So, this is why we must remember that the challenge is not simply to replace Obama in 2012. The real challenge is who and what we will replace him with. It’s not enough to just change up the uniform. If we don’t change the team and the game plan, we won’t save our country.
— Sarah Palin September 3, 2011
The above quote was taken from Governor Palin’s famous speech in Indianola, Iowa late last summer. In her speech, she put the crony capitalism issue front and center. Unfortunately, her warning that we need to do far more than simply change the uniform doesn’t appear to have been heeded by the GOP Establishment’s choice for the Republican nomination. Indeed the evidence that Romney would do very little to alter the corrupt, unsustainable path on which America finds itself is piling up at an alarming rate. Just yesterday, Steve noted that Mandate Mitt continues to hide the names of his well-heeled campaign bundlers, something even Obama hasn’t had the gall to do:
What we know is that just like Obama, McCain, and Bush; Romney enjoys his own list of campaign bundlers and fat cat donors. But unlike the aforementioned politicians, Romney is the first to keep his list of bundlers a secret.
As concluded by Jake Tapper of ABC, this serves as a “blow to transparency advocates.” This proclamation of Tapper’s is proof that folks like us in the grassroots exist. It also demonstrates how Governor Palin is being heard just as strongly as she’s being feared.
An even greater indication that a President Romney won’t fundamentally alter the way business is done in Washington is his choice to lead his transition team should he be elected in November. For this important position, Romney chose former Governor Mike Leavitt (RINO, UT). This is a disaster. Not only does Leavitt, like Romney, have a history of advocating expansive government, but he has a big crony capitalism problem as well, and will be in a position to benefit handsomely if Mitt becomes President. The Washington Examiner has done an excellent job of summarizing why the Leavitt choice ought to send chills down the spines of those of us who remain deeply suspicious of Romney’s convenient and sudden conversion from being a moderate with progressive views to a ‘severe conservative’ in his 60s:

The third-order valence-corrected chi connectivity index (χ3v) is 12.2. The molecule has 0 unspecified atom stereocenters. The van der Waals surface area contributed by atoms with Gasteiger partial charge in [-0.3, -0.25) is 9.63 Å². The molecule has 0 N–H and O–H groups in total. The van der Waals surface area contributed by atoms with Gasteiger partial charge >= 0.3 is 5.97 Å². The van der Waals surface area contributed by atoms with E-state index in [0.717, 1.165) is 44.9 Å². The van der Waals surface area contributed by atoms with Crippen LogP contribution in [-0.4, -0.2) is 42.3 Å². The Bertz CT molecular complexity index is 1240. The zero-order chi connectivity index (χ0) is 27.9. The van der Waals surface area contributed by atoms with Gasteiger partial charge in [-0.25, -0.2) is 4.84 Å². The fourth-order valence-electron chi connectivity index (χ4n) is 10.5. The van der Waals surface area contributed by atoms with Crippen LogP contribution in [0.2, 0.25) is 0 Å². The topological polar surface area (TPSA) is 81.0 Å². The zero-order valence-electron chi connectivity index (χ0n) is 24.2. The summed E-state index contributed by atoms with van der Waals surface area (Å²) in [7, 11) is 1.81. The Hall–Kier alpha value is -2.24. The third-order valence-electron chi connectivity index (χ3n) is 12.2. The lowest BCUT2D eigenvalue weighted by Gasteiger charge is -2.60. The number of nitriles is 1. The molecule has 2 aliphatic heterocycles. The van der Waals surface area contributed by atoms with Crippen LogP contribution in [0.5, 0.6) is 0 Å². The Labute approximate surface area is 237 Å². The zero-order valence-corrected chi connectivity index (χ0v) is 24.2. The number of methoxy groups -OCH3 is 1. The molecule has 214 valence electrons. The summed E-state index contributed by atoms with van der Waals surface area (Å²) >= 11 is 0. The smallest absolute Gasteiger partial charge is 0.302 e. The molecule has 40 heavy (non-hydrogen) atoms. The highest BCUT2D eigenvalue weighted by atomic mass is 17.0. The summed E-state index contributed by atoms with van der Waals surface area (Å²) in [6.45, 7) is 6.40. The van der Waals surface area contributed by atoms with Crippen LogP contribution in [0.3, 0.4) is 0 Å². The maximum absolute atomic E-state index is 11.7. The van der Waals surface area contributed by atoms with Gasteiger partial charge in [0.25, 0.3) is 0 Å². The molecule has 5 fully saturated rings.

One of the major questions during the Republican presidential primaries was whether Mitt Romney intended to actually govern as a small-government conservative if he is elected president, or whether he was merely talking tough about shrinking government to appeal to a conservative GOP electorate. Unfortunately, Romney has already given limited-government advocates reason to worry.
Over the weekend, Politico reported Romney had tapped former Utah governor and Health and Human Services Secretary Mike Leavitt to lead his transition effort should he win the presidency. At best, Leavitt is a puzzling choice. Although most Republicans, including Romney, have warned about the dangers of President Obama’s national health care law, Leavitt is a leading Republican advocate for implementing Obamacare’s burdensome health insurance exchanges in all 50 states. Conveniently, his consultancy group won a contract last month to set up the new exchange in New Mexico.